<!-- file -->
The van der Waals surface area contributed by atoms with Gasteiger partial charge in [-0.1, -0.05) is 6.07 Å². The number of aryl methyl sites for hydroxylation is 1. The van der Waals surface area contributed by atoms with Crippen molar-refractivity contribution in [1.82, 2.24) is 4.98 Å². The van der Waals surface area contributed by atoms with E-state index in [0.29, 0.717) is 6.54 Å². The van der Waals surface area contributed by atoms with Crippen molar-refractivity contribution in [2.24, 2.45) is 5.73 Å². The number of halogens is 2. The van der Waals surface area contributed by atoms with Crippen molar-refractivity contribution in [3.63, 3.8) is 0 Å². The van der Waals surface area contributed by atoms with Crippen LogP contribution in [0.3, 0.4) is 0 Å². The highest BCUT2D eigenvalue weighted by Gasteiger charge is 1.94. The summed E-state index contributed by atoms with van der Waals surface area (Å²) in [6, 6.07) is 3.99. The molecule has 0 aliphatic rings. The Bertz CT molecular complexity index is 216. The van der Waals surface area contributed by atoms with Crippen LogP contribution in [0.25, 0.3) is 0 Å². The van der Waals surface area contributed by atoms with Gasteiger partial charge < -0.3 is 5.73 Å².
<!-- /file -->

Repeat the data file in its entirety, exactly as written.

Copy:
The van der Waals surface area contributed by atoms with Gasteiger partial charge in [-0.1, -0.05) is 6.07 Å². The number of aryl methyl sites for hydroxylation is 1. The van der Waals surface area contributed by atoms with Crippen molar-refractivity contribution in [1.82, 2.24) is 4.98 Å². The van der Waals surface area contributed by atoms with E-state index in [0.29, 0.717) is 6.54 Å². The van der Waals surface area contributed by atoms with Crippen molar-refractivity contribution in [2.24, 2.45) is 5.73 Å². The number of halogens is 2. The van der Waals surface area contributed by atoms with Crippen molar-refractivity contribution in [3.63, 3.8) is 0 Å². The van der Waals surface area contributed by atoms with Crippen LogP contribution in [0.3, 0.4) is 0 Å². The highest BCUT2D eigenvalue weighted by Gasteiger charge is 1.94. The summed E-state index contributed by atoms with van der Waals surface area (Å²) in [6, 6.07) is 3.99. The molecule has 0 aliphatic rings. The Bertz CT molecular complexity index is 216. The van der Waals surface area contributed by atoms with Crippen LogP contribution in [0.25, 0.3) is 0 Å². The van der Waals surface area contributed by atoms with Gasteiger partial charge < -0.3 is 5.73 Å².